Bob Bob Ricard

I’ll admit to being quite excited to see what all of the fuss is about on my first visit to Bob Bob Ricard. Located just off Golden Square, it has been a Soho institution almost since it opened in 2008, well-known for its iconic booths, glitzy interiors and self-described “eclectic clientele”. Luisa is fancier than me and has already been several times for some (no doubt) very responsible champagne-fuelled decadence.

Tonight we are celebrating Luisa hitting 50,000 Instagram followers in true Russian style: with vodka shots and a couple of glasses of Moët Brut Impérial. Our fellow diners are indeed an “eclectic” bunch: at the table next to us, a young Chinese guy is wearing a snapback cap and jeans while his girlfriend sits shivering in a strapless black dress; next to them, an elegant Scandinavian woman is dressed up for dinner with her son; and across the room, four coiffured blonde ladies in leopard-print dresses are re-applying their make-up before dessert.

To start, we go for an all-time classic. Steak tartare is not for the squeamish, but a gastronomic treat once you get past the physical barrier of eating raw meat. The beef in this iteration is coarsely chopped (which we much prefer to minced), lightly mixed with a slightly spicy mayonnaise and finally topped with a soft-boiled quail’s egg and small crispbread. We break into the egg and shovel up silky forkfuls. Bursting capers and sharp gherkins cut through the richness, although the crispbread is too small to scoop with. If you’re feeling extravagant, you can order a glitzy version with a dollop of caviar.

Lobster, crab & shrimp pelmeni arrive swimming around in a very fishy broth, each topped with a few clustered pearls of salmon roe. I spent about six weeks travelling across Russia in 2015 and must have tried almost every variety of pelmeni – some boiled, others fried, some served dry with a spoonful of sour cream, others served in clear soup sprinkled with dill. These pelmeni are soft and tender, but it is difficult to discern the delicate flavour of each of the three crustaceans. We look on enviously at the table next to us, who ordered the Egg St. Petersburg – a glorified Scotch egg with pickled mushrooms adding a Russian element.

Our first main course is the chicken Kiev. Honestly, what’s not to love about a chicken Kiev? Tenderised chicken breast in a smart breadcrumb jacket, oozing thick garlic butter all over the place: heaven. This particular one is expensive at £26.50 (too expensive, if it were anywhere other than Bob Bob Ricard), but ticks all the boxes. We tuck into the bed of crushed, peppered sweetcorn, which is now happily soaked in garlic butter. With the Kiev, we share a bottle of 2016 Auténtico Malbec, Bodega Colomé from Salta in Argentina, which is inky, rich and deliciously plummy.

Our waiter talks us into ordering the vegetable “Humble Pie” instead of the chicken and mushroom. Apparently, the original phrase actually has no connection to the word “humble”, but comes from “numble pie”, a medieval pie typically filled with chopped or minced deer offal. Somehow “numble” morphed into “humble” over the centuries and an idiom was born. Bob Bob Ricard’s version, with champagne and truffle, is anything but humble and sits proudly on the table with their famous logo stencilled into the pastry. We dig in, as the faint aroma of aniseed and truffle rises from the filling of cauliflower, celeriac and mushrooms. A copious whip of mashed potatoes on the side provides another big punch of truffle.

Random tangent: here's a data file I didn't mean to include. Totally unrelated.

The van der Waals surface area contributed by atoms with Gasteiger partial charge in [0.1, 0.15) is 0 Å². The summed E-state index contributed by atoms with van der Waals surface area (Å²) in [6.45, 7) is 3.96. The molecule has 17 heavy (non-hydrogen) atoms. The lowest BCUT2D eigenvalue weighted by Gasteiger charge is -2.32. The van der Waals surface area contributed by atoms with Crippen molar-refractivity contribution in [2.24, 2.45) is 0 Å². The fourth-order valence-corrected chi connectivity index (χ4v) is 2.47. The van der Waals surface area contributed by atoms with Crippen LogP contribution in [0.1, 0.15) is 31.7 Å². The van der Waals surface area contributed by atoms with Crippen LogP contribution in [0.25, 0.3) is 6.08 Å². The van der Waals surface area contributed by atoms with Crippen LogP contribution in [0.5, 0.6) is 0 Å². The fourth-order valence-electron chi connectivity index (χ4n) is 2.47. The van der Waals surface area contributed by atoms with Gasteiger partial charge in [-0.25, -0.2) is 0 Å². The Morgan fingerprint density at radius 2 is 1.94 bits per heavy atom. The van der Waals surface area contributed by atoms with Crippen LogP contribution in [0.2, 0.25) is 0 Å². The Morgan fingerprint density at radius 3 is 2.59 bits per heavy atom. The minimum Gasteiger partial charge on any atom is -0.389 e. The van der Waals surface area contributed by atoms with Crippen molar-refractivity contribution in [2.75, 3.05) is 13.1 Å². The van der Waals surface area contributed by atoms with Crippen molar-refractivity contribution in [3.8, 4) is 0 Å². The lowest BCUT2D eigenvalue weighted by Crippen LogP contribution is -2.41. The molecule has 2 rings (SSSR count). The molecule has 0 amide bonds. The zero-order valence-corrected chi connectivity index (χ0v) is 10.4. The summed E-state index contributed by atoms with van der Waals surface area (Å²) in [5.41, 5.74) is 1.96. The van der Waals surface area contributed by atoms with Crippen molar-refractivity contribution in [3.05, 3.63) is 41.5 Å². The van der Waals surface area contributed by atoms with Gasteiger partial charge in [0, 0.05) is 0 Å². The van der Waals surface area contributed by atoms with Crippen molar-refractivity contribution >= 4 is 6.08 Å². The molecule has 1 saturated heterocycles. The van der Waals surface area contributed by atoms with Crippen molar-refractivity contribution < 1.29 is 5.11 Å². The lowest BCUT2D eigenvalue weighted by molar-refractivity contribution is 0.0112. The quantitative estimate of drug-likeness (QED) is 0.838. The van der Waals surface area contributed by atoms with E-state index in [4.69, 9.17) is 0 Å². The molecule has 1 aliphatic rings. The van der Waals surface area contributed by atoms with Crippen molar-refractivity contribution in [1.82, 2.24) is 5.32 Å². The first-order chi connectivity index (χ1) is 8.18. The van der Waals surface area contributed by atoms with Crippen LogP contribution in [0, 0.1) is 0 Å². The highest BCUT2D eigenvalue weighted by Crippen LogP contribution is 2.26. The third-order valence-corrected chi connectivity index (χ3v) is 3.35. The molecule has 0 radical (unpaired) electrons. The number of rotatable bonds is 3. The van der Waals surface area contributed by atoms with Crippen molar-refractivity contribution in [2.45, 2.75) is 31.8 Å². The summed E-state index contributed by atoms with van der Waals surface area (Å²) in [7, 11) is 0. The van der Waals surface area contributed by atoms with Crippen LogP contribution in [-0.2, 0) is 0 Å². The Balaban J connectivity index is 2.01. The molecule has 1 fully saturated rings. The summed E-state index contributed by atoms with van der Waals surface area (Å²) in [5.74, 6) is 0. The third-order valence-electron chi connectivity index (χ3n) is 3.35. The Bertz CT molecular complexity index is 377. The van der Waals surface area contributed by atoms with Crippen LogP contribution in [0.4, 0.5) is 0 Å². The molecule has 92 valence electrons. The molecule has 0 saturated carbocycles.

For dessert, we can’t resist ordering the crème brûlée, which boasts on the menu that it is flambéed at the table. We wait as patiently as we can while the sugar bubbles and boils under the flames. A little spoonful is thick and creamy enough to coat the mouth, but – surprise, surprise – we manage to eat the lot. Chocolate fondant is not gooey enough and for some reason served with a small pile of powdered milk, which sticks to the hazelnut ice cream. We also treat ourselves to two special glasses of 2014 Vin de Constance from South Africa; notes of apricot, vanilla and honeyed acacia are the perfect companion for the crème brûlée. By the end of the meal, we are sufficiently pickled for our Russian setting.

Bob Bob Ricard is famously pricey. We dined as guests of the restaurant and therefore did not see the bill, but our meal for two would have cost north of £300. Normally this would be enough to put me off, but for pure luxury and entertainment, Bob Bob Ricard is great value – and we didn’t even mention the “Press For Champagne” button! In even better news, its little sister, Bob Bob Cité, is expected to open in the Leadenhall Building in March 2019.

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Words by Luisa Ruocco @luisainsta and P.T. (A Movable Feast) @londonfoodinsta


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